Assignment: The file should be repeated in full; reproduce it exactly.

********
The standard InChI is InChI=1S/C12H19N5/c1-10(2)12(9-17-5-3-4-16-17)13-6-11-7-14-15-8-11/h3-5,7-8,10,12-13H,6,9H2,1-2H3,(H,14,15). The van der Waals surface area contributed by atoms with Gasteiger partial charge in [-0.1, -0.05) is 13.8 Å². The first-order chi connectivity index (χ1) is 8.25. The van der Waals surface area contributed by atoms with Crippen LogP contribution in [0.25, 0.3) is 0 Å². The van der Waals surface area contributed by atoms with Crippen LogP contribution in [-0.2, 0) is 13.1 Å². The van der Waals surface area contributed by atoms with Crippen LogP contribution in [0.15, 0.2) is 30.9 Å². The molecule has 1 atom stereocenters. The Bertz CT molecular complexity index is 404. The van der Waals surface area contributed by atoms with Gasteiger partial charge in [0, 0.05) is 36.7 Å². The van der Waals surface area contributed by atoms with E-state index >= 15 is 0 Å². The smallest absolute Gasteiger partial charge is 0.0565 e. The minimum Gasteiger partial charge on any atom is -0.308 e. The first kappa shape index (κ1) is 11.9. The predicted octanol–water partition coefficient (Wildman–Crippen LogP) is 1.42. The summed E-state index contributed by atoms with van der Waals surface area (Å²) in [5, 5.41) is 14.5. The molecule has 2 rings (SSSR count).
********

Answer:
The standard InChI is InChI=1S/C12H19N5/c1-10(2)12(9-17-5-3-4-16-17)13-6-11-7-14-15-8-11/h3-5,7-8,10,12-13H,6,9H2,1-2H3,(H,14,15). The van der Waals surface area contributed by atoms with Gasteiger partial charge in [-0.1, -0.05) is 13.8 Å². The first-order chi connectivity index (χ1) is 8.25. The van der Waals surface area contributed by atoms with Crippen LogP contribution in [0.25, 0.3) is 0 Å². The van der Waals surface area contributed by atoms with Crippen LogP contribution in [-0.2, 0) is 13.1 Å². The van der Waals surface area contributed by atoms with Crippen LogP contribution in [0.15, 0.2) is 30.9 Å². The molecule has 1 atom stereocenters. The Bertz CT molecular complexity index is 404. The van der Waals surface area contributed by atoms with Gasteiger partial charge in [0, 0.05) is 36.7 Å². The van der Waals surface area contributed by atoms with E-state index >= 15 is 0 Å². The smallest absolute Gasteiger partial charge is 0.0565 e. The minimum Gasteiger partial charge on any atom is -0.308 e. The first kappa shape index (κ1) is 11.9. The predicted octanol–water partition coefficient (Wildman–Crippen LogP) is 1.42. The summed E-state index contributed by atoms with van der Waals surface area (Å²) in [5, 5.41) is 14.5. The molecule has 2 rings (SSSR count).